“The benefits will be seen through improved wellbeing, a more present and engaged workforce and, ultimately, in the performance of their businesses and wider economy.” 

AMP’s Financial Wellness programs

AMP’s Financial Wellness programs offer real support to our clients’ employees as part of our superannuation relationship. Employees have free access to education and insights to equip them with the knowledge and skills needed to manage money more effectively. AMP’s aim is to empower employees to make smart financial choices.

Good Shepherd partnership

AMP has partnered with the Good Shepherd to support those struggling with their finances before they find themselves in a financial crisis. Through a dedicated AMP line – 1300 054 500 – the program provides members of AMP employer super plans with access to free and confidential financial counselling services.

Seven tips to improve financial wellness
  1. Take action – utilise online resources and education programs provided by your employer to improve your understanding of key financial drivers, including superannuation, debt and cashflow management, insurance and investment principles.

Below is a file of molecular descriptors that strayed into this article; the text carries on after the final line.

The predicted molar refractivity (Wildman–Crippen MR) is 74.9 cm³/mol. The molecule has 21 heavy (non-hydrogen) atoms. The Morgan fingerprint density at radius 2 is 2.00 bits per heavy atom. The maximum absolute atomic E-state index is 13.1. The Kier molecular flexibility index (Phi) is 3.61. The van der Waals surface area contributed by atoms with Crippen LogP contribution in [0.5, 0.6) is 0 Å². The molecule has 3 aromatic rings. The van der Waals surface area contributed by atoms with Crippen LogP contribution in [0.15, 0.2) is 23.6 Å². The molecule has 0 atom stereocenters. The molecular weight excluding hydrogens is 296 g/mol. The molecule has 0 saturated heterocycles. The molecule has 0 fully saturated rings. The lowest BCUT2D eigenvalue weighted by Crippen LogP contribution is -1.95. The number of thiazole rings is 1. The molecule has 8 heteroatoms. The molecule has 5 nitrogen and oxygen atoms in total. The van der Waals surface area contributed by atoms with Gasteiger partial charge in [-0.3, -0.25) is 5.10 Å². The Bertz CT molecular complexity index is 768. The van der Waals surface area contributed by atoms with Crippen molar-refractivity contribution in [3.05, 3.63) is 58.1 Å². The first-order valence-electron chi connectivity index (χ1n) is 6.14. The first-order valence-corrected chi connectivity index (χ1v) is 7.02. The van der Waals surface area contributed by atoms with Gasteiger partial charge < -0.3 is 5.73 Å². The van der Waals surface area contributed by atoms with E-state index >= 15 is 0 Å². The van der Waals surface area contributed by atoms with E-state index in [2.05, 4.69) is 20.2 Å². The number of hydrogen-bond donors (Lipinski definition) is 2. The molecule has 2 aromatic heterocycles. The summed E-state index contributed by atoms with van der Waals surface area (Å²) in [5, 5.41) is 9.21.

2.  Set goals and put a plan in place to achieve them – connecting finances with goals helps us engage with our finances, and then having a plan to achieve these goals can significantly ease stress.
  3. Create a budget that works for you – writing up a budget may take an afternoon out of your diary, but it will help you to more easily identify where there’s room for improvement. Then use one of the many budgeting apps freely available to track progress.
  4. Consider rolling your debts into one – rolling multiple debts into a single loan can reduce fees and interest. It also provides greater visibility and control over your finances.